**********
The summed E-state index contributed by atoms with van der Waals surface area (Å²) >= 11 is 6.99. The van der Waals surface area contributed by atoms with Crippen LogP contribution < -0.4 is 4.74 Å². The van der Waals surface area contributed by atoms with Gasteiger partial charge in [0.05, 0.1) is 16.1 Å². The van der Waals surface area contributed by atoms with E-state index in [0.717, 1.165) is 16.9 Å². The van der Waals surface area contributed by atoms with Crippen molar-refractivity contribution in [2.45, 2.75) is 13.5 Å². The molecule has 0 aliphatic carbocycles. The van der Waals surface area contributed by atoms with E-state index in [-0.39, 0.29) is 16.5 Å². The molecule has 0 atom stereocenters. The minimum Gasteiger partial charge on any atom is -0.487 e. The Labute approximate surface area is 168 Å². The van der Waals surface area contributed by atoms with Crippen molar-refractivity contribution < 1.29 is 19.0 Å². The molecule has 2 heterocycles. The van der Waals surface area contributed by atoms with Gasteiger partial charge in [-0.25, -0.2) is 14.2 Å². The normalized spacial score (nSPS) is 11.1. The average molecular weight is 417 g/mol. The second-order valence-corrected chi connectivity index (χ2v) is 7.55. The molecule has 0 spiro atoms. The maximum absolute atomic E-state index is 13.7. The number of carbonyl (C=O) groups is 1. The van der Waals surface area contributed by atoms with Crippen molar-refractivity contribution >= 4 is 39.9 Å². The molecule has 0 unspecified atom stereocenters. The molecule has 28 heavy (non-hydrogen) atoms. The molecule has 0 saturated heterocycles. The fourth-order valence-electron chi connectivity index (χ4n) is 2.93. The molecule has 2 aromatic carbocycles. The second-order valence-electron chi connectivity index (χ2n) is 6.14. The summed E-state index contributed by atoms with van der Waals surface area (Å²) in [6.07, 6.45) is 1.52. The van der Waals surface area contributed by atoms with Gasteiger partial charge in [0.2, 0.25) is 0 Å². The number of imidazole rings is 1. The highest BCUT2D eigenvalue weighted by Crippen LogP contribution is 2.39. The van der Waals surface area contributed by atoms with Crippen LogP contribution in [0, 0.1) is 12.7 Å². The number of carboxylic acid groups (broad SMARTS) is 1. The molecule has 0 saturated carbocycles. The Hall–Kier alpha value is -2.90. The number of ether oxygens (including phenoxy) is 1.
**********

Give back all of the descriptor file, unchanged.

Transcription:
The summed E-state index contributed by atoms with van der Waals surface area (Å²) >= 11 is 6.99. The van der Waals surface area contributed by atoms with Crippen LogP contribution < -0.4 is 4.74 Å². The van der Waals surface area contributed by atoms with Gasteiger partial charge in [0.05, 0.1) is 16.1 Å². The van der Waals surface area contributed by atoms with E-state index in [0.717, 1.165) is 16.9 Å². The van der Waals surface area contributed by atoms with Crippen molar-refractivity contribution in [2.45, 2.75) is 13.5 Å². The molecule has 0 aliphatic carbocycles. The van der Waals surface area contributed by atoms with E-state index in [-0.39, 0.29) is 16.5 Å². The molecule has 0 atom stereocenters. The minimum Gasteiger partial charge on any atom is -0.487 e. The Labute approximate surface area is 168 Å². The van der Waals surface area contributed by atoms with Crippen molar-refractivity contribution < 1.29 is 19.0 Å². The molecule has 2 heterocycles. The van der Waals surface area contributed by atoms with Gasteiger partial charge in [-0.25, -0.2) is 14.2 Å². The normalized spacial score (nSPS) is 11.1. The average molecular weight is 417 g/mol. The second-order valence-corrected chi connectivity index (χ2v) is 7.55. The molecule has 0 spiro atoms. The maximum absolute atomic E-state index is 13.7. The number of carbonyl (C=O) groups is 1. The van der Waals surface area contributed by atoms with Crippen molar-refractivity contribution >= 4 is 39.9 Å². The molecule has 0 unspecified atom stereocenters. The molecule has 28 heavy (non-hydrogen) atoms. The molecule has 0 saturated heterocycles. The fourth-order valence-electron chi connectivity index (χ4n) is 2.93. The molecule has 2 aromatic carbocycles. The second-order valence-electron chi connectivity index (χ2n) is 6.14. The summed E-state index contributed by atoms with van der Waals surface area (Å²) in [6.07, 6.45) is 1.52. The van der Waals surface area contributed by atoms with Gasteiger partial charge in [0.2, 0.25) is 0 Å². The number of imidazole rings is 1. The highest BCUT2D eigenvalue weighted by Crippen LogP contribution is 2.39. The van der Waals surface area contributed by atoms with Crippen LogP contribution in [0, 0.1) is 12.7 Å². The number of carboxylic acid groups (broad SMARTS) is 1. The molecule has 0 saturated carbocycles. The Hall–Kier alpha value is -2.90. The number of ether oxygens (including phenoxy) is 1.